In the year 1999, NVIDIA released its first Graphical Processing Unit (GPU) — the GeForce 256, after discovering that it could enable rendering engines to process 10 million polygons per second, paving the way for a 3D gaming revolution.
Well, fast-forward to 2023, GPU is now the most crucial piece of technology driving yet another technological renaissance — the AI revolution. Just look up at NVIDIA’s stocks now.
But you may ask, about AMD’s Ryzen?
While AMD has been displaying its gaming prowess, it has fallen a little behind in the AI relay race.
AMD recently announced the acquisition of Nod.ai, a business specializing in optimizing AI applications for high-performance hardware, to gain a competitive advantage.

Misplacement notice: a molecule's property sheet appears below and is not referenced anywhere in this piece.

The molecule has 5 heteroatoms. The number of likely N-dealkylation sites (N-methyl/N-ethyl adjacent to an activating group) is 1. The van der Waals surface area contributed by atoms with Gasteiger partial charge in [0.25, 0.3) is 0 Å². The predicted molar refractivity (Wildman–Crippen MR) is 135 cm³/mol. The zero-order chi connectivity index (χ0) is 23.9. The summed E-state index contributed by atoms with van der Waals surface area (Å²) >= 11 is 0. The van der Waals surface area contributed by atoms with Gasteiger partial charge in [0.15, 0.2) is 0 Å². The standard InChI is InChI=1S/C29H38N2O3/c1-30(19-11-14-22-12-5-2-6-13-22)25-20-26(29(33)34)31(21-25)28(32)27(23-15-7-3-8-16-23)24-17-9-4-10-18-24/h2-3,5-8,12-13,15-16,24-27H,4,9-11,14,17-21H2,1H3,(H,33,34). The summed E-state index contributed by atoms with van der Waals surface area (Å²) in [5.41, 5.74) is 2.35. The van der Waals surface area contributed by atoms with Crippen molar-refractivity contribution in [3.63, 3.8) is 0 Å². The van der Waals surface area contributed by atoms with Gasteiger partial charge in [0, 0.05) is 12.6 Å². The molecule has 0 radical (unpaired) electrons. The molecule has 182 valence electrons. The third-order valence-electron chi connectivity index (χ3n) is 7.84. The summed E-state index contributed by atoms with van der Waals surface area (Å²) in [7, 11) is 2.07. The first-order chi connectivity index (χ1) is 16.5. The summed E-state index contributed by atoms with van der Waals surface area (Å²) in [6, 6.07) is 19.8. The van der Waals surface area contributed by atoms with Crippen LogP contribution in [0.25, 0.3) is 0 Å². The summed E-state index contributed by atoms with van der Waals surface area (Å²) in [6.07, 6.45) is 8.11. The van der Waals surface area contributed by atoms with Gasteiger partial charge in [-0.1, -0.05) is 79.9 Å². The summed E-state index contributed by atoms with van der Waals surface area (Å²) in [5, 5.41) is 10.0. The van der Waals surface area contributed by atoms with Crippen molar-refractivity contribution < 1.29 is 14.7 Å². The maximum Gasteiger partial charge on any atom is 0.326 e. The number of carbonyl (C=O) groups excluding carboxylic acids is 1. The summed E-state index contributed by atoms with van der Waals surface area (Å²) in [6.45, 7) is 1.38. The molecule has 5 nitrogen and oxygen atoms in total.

NVIDIA Is Way Ahead Of Its Competitors
The reason NVIDIA has the edge over its competitors, ushering in the AI era, is not just due to their hardware capabilities.
NVIDIA is leading because they have equally invested in their software as well as their hardware.
Most ML enthusiasts will know exactly what I am talking about — Compute Unified Device Architecture, or CUDA. The CUDA platform is a software framework that was developed by NVIDIA that enables developers to build GPU-enabled applications on top of it.
Early AI researchers began constructing neural networks on top of CUDA and, later, NVIDIA’s GPUs, which led to more widespread use of the software-hardware stack, and the rest, as we know, is history.
AMD Catching Up
It seems like AMD is trying to go a similar route with this acquisition.
AMD intends to base its growth strategy on an open source software ecosystem that simplifies client uptake through developer tools and models.
The acquisition is expected to dramatically improve AMD’s capacity to supply open software to AI customers, allowing them to simply install highly performant AI models customized for AMD hardware.
Only time will tell if it can catch up to NVIDIA.